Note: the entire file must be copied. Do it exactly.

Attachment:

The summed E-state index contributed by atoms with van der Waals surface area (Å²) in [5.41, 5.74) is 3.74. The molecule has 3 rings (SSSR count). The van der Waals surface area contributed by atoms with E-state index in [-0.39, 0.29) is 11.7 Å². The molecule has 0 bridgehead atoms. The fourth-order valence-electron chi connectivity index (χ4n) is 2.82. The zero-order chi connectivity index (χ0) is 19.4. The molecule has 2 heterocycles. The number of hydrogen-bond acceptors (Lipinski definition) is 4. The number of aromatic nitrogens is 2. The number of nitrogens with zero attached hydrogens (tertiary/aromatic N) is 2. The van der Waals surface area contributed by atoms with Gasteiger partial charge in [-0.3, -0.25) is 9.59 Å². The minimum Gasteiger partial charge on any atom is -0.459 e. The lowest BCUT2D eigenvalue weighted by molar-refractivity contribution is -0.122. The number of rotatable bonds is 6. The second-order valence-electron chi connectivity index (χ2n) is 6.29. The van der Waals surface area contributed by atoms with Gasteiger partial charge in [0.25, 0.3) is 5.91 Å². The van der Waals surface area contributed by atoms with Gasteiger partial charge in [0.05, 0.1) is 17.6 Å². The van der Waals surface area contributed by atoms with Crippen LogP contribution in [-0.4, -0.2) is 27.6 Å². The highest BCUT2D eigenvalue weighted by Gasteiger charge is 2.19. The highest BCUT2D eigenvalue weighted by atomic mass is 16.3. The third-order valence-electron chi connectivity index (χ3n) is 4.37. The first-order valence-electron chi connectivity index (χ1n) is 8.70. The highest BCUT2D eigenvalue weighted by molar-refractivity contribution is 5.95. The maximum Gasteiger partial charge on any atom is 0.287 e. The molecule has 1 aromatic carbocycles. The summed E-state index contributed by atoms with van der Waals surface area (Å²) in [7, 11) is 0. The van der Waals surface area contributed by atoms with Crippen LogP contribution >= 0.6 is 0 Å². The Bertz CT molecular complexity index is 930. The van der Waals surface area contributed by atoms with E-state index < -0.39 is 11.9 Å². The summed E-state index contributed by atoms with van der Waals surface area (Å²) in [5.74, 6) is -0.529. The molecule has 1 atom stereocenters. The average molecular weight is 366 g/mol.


The summed E-state index contributed by atoms with van der Waals surface area (Å²) in [5.41, 5.74) is 3.74. The molecule has 3 rings (SSSR count). The van der Waals surface area contributed by atoms with E-state index in [-0.39, 0.29) is 11.7 Å². The molecule has 0 bridgehead atoms. The fourth-order valence-electron chi connectivity index (χ4n) is 2.82. The zero-order chi connectivity index (χ0) is 19.4. The molecule has 2 heterocycles. The number of hydrogen-bond acceptors (Lipinski definition) is 4. The number of aromatic nitrogens is 2. The number of nitrogens with zero attached hydrogens (tertiary/aromatic N) is 2. The van der Waals surface area contributed by atoms with Gasteiger partial charge in [-0.3, -0.25) is 9.59 Å². The minimum Gasteiger partial charge on any atom is -0.459 e. The lowest BCUT2D eigenvalue weighted by molar-refractivity contribution is -0.122. The number of rotatable bonds is 6. The second-order valence-electron chi connectivity index (χ2n) is 6.29. The van der Waals surface area contributed by atoms with Gasteiger partial charge in [0.25, 0.3) is 5.91 Å². The van der Waals surface area contributed by atoms with Gasteiger partial charge in [0.05, 0.1) is 17.6 Å². The van der Waals surface area contributed by atoms with Crippen LogP contribution in [-0.4, -0.2) is 27.6 Å². The highest BCUT2D eigenvalue weighted by Gasteiger charge is 2.19. The highest BCUT2D eigenvalue weighted by atomic mass is 16.3. The third-order valence-electron chi connectivity index (χ3n) is 4.37. The first-order valence-electron chi connectivity index (χ1n) is 8.70. The highest BCUT2D eigenvalue weighted by molar-refractivity contribution is 5.95. The maximum Gasteiger partial charge on any atom is 0.287 e. The molecule has 1 aromatic carbocycles. The summed E-state index contributed by atoms with van der Waals surface area (Å²) in [7, 11) is 0. The van der Waals surface area contributed by atoms with Crippen LogP contribution >= 0.6 is 0 Å². The Bertz CT molecular complexity index is 930. The van der Waals surface area contributed by atoms with E-state index < -0.39 is 11.9 Å². The summed E-state index contributed by atoms with van der Waals surface area (Å²) in [5.74, 6) is -0.529. The molecule has 1 atom stereocenters. The average molecular weight is 366 g/mol.